# Simple ocean water

Under construction

## Water shader in [RTWR]:

The demo implementation that was developed during the work on this thesis was implemented using the implementation suggested in Section 3.1.3. It was implemented using DirectX 9 and the target platform is the ATi R300-class of GPUs (Radeon 9500 or higher).

It is available at the following URL:

http://graphics.cs.lth.se/theses/projects/projgrid

The animated Perlin noise is rendered on the CPU. The base resolution of each octave is 32×32 pixels and four octaves are stacked together in texture chunks with the resulting resolution of 256×256 pixels. Two of these chunks were used for a total of 8 octaves of noise.

The plane was forced to the xz-plane for simplicity’s sake.

The vertices were (at default) calculated at a grid with the resolution of 65×129 vertices, resulting in 64x128x2 triangles. The line-plane intersections were only done at the corner vertices, the rest were interpolated using homogenous coordinates. The height-data was read by linear interpolation (but without mip-mapping) on the CPU before the vertex buffer were uploaded to the GPU as world-space coordinates.

The two chunks of Perlin noise was uploaded to the GPU and the same height map was generated on the GPU but with the resolution of 512×1024 pixels. Aliasing was avoided by using mip-mapping. The normal map was generated from and at the same resolution as the height map.

A simple demo scene consisting of an island and a moving rubber duck was mirrored against Sbase and rendered to a texture for use as local reflections. The alpha channel was later used to determine which parts of the texture that was transparent.

A sky dome, the demo scene and the water surface was rendered to the back-buffer.

The water rendering was done by doing the following computations per-pixel:

- Using the normal map and the view-direction (at every point, not just the direction of the camera) the reflection vector was calculated.
- Using a cube map texture read the reflected part of the sky was sampled (RG).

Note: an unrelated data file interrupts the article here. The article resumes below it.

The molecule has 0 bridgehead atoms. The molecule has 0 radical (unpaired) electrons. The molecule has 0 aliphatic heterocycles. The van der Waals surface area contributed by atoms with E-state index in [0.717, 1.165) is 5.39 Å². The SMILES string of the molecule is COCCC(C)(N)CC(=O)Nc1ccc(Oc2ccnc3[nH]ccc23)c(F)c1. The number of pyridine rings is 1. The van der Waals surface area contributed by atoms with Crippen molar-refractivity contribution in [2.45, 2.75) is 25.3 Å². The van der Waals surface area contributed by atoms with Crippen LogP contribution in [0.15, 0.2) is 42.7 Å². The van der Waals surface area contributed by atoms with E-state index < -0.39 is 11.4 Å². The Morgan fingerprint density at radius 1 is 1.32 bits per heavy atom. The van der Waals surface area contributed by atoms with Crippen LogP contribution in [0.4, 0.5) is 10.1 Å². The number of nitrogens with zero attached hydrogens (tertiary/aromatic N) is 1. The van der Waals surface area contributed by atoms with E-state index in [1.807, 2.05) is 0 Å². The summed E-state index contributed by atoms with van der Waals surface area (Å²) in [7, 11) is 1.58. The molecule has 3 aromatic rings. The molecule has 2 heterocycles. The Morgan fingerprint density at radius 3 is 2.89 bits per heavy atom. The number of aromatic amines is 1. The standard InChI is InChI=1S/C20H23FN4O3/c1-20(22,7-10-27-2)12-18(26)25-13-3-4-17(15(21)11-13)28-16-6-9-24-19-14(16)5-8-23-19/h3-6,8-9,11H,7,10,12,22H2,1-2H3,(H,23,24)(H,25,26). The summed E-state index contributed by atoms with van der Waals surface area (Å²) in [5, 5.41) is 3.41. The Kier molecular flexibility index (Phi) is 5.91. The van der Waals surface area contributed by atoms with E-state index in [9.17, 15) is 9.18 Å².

- The Fresnel reflectance (f) was obtained by doing a 1D texture read of the dot-product of the reflection vector and the normal.
- The sunlight contribution (RS) was calculated with phong shading using the normal map and a lightdirection vector.
- The local reflections (RL) was approximated (cannot be done properly without ray tracing) by offsetting the texture coordinate with the xz-part of the normal.
- The refraction colour was set to a constant colour. (CW)
- The output colour was: C = (1-f) ·CW + f· (RL.rgb·RL.a + (1- RL.a)·(RG+RS))

A simpler implementation for the Nebula2 engine was also created. It’s named nPGwater and should be available at the same location as the DX9-demo. It uses per-vertex normals and has no local reflections but is otherwise similar to the DirectX 9 demo implementation.

#### HLSL code for water surface rendering:

float4x4 mViewProj;

float4x4 mView;

float4 view_position;

float3 watercolour;

float LODbias;

float sun_alfa, sun_theta, sun_shininess, sun_strength;

float reflrefr_offset;

bool diffuseSkyRef;

texture EnvironmentMap, FresnelMap, Heightmap, Normalmap, Refractionmap, Reflectionmap;

struct VS_INPUT

{

float3 Pos : POSITION;

float3 Normal : NORMAL;

float2 tc : TEXCOORD0;

};

struct VS_OUTPUT

{

float4 Pos : POSITION;

float2 tc : TEXCOORD0;

float3 normal : TEXCOORD1;

float3 viewvec : TEXCOORD2;

float3 screenPos : TEXCOORD3;

float3 sun : TEXCOORD5;

float3 worldPos : TEXCOORD6;

};

samplerCUBE sky = sampler_state

{

Texture = <EnvironmentMap>;

MipFilter = NONE; MinFilter = LINEAR; MagFilter = LINEAR;

AddressU = WRAP; AddressV = WRAP; AddressW = WRAP;

};

sampler fresnel = sampler_state

{

Texture = <FresnelMap>;

MipFilter = NONE; MinFilter = LINEAR; MagFilter = LINEAR;

AddressU = CLAMP; AddressV = CLAMP;

};

sampler hmap = sampler_state

{

Texture = <Heightmap>;

MipFilter = LINEAR; MinFilter = LINEAR; MagFilter = LINEAR;

AddressU = CLAMP; AddressV = CLAMP;

};

sampler nmap = sampler_state

{

Texture = <Normalmap>;

MipFilter = LINEAR; MinFilter = LINEAR; MagFilter = LINEAR;

AddressU = CLAMP; AddressV = CLAMP;

};

sampler refrmap = sampler_state

{

Texture = <Refractionmap>;

MipFilter = LINEAR; MinFilter = LINEAR; MagFilter = LINEAR;

AddressU = CLAMP; AddressV = CLAMP;

};

sampler reflmap = sampler_state

{

Texture = <Reflectionmap>;

MipFilter = LINEAR; MinFilter = LINEAR; MagFilter = LINEAR;

AddressU = CLAMP; AddressV = CLAMP;

};

/* DX9 class shaders */